How the STAR Program Works

The STAR Program was officially implemented by a set of regulations adopted by the Louisville Metro Air Pollution Control Board on June 21, 2005. There are three key components of the STAR Program that were created to address different categories of sources contributing to toxic air pollution.

  • The first component lists all toxic air contaminants (TACs) covered by the program, establishes the overall framework and methodologies for determining risk from TACs, and institutes a general duty not to emit any TAC in a quantity or duration that is harmful to the health and welfare of humans, animals, and plants. (See Regulations 5.01 and 5.23).
  • The second component addresses large and moderate industrial and commercial operations, which are responsible for the largest, single-source emissions of most toxic air pollutants. It required companies that emit the largest amounts of chemicals to determine through modeling whether they were exceeding the health risk goal for each of the targeted chemicals. If they exceeded any health risk goal, they were required to present a plan to reduce emissions in order to reach goal over the following six years. At the time it was passed, this aspect of the STAR Program primarily affected 170 companies of Louisville’s 32,000 businesses. (See Regulations 5.215.20 and 5.22, and Technical FAQ for Regulations 5.20, 5.21, and 5.22)
  • The third component of the STAR Program was adopted in recognition that large and moderate industrial and commercial operations are not the only sources of toxic air pollution, and covers the myriad of smaller sources of air toxics emissions. It required the District to submit a Report and Plan of Action to assess and address the risk to human health and welfare from ambient air concentrations of TACs from minor stationary sources, area sources, non-road mobile sources, and mobile sources. (See Regulation 5.30, Regulation 5.30 Report and Plan of Action).

The APCD continues to implement STAR through the regular inspection of sources and re-review of STAR conditions when permits are renewed. Any new facilities or equipment, including any built since July 1, 2005, will be subject to a cumulative emissions goal that is half that of sources that were already is existence when STAR was passed. 


The full list of pollutants that are regulated through STAR can be found in Regulation 5.23. Below are Category 1 and Category 2 TACs, which were compounds of the highest concern at the time that STAR was adopted.

The compounds below are Category 1 TACs, which are 17 compounds that were monitored at levels that could cause an unnacceptably high risk of cancer during the West Louisville Air Toxics Study:

Acrylonitrile Arsenic Benzene Bromoform 1,3 Butadiene
Cadmium Carbon Tetrachloride Chloroform Chloroprene Chromium
1,4 Dichlorobenzene Formaldehyde Methyl Chloride Nickel Tetrachloroethylene
Trichloroethylene Vinyl Chloride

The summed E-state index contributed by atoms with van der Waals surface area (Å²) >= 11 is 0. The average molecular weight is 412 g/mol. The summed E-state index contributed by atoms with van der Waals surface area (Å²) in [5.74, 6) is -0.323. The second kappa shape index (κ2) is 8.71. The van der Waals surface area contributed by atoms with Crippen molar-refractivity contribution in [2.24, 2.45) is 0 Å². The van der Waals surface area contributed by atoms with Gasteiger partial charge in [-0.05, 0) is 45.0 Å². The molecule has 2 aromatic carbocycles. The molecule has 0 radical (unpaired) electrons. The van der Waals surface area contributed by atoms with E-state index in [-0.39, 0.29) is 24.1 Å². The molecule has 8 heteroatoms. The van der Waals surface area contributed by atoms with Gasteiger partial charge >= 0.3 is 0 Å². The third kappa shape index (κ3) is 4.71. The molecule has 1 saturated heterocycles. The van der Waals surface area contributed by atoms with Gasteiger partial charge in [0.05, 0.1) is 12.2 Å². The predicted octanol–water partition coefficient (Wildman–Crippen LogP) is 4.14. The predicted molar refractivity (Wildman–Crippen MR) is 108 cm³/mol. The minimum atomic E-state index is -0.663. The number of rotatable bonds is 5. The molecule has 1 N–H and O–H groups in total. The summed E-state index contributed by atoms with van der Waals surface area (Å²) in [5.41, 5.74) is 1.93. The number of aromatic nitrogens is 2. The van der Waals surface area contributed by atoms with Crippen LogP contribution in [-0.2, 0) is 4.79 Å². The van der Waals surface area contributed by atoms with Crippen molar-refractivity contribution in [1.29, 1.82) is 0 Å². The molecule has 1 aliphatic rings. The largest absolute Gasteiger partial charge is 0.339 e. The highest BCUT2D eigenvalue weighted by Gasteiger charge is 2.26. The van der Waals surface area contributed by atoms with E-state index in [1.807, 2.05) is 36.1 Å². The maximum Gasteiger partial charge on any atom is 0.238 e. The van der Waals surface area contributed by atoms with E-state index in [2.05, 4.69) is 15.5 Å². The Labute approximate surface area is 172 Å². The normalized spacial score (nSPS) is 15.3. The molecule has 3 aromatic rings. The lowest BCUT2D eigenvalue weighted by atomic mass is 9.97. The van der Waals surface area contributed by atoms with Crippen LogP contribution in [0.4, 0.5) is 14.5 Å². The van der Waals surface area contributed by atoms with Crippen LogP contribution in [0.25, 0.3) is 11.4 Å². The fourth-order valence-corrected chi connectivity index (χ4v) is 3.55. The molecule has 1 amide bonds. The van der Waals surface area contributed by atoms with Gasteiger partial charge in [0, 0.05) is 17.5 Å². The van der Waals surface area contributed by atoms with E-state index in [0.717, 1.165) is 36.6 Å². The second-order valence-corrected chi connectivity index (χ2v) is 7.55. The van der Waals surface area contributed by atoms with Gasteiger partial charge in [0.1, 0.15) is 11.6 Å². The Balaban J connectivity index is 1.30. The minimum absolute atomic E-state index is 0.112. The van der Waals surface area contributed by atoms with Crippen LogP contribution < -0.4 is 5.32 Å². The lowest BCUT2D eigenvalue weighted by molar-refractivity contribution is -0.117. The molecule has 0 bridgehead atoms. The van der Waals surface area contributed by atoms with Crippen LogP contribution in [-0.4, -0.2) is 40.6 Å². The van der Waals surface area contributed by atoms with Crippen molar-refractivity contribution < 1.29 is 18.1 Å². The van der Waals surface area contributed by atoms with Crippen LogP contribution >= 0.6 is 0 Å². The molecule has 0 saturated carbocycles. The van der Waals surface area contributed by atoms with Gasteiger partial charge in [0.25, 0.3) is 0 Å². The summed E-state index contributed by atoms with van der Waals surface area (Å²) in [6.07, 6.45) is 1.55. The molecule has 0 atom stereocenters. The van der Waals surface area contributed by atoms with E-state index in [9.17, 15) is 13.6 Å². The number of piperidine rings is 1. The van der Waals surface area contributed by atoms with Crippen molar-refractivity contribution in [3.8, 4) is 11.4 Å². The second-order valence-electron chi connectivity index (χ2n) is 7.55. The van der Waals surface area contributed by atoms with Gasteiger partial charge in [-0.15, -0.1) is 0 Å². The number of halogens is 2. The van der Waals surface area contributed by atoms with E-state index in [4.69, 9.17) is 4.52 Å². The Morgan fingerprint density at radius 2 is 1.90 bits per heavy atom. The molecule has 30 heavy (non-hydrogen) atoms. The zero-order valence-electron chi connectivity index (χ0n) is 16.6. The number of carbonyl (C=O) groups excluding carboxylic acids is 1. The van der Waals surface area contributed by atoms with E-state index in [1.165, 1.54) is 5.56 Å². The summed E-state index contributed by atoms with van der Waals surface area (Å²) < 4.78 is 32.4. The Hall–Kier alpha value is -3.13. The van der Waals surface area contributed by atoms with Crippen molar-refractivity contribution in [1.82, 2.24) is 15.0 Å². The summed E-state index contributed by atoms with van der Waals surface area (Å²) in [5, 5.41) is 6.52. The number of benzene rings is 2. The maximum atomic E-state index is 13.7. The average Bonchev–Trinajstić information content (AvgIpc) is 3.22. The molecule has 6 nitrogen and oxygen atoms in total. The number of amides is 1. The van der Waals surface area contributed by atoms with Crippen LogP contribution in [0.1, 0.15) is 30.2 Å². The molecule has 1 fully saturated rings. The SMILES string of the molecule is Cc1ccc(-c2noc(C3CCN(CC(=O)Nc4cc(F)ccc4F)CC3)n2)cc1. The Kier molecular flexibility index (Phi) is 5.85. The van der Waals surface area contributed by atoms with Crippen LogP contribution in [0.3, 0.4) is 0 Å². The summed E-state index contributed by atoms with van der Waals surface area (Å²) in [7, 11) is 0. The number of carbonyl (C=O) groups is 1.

Sources with the largest emissions of these 17 chemicals were required to report information to the Louisville Metro Air Pollution Control District starting April 2006, and were required to meet emissions goals or prove that they were using best available technology to lower emissions by 2011.

The compounds below are Category 2 TACs, which are 19 compounds not included as Category 1 TACs that have an EPA Risk-Screening Environmental Indicators (RSEI) Full Model Relative Risk Score equal to or greater than 500 based on the 2002 Toxics Release Inventory (TRI) reported air emissions for Jefferson County.

Aluminum Chlorine Glycol ethers Manganese & its compounds
Ammonia Cobalt & its compounds Hydrochloric acid Naphthalene
Boron trifluoride Copper & its compounds Hydrofluoric acid Nitric acid
Butyl acrylate Diisocyanates Lead compounds Sulfuric acid
Toluene 1,2,4 Trimethylbenzene (cumene) Xylene (mixed isomers)  


Requirements of Sources

Sources of toxic emissions annually provide the APCD aggregate data on toxic chemicals used in their operations.

Emissions Inventory: Companies will provide detailed information to the APCD and the public about the amount of each of the targeted toxic chemicals they release.

Emissions Levels by Point of Release: Companies will provide detailed information about the emissions levels of toxic chemicals from each stack or release point in their facility. The report will list the amounts of each chemical from each stack or release point.

Emissions Level Modeling: Companies will use established models to determine whether any of the chemicals they are using exceed the health risk goal. If toxic chemical emissions are at levels below the goal, no additional action is required.

Emissions Reduction Plan: If toxic chemical emissions exceed the health risk goal, companies must submit a plan to the APCD staff for lowering emissions to meet the goal. Steps could include changing to less toxic chemicals, using lesser amounts of toxic chemicals, improving processes to reduce emissions levels.

Emissions Compliance: Companies must meet the health risk goal for each toxic chemical within the specified timeframe or prove to the APCD Board – A) they have made significant progress and deserve more time to meet the goal or B) they have implemented the best technology available to reduce emissions.

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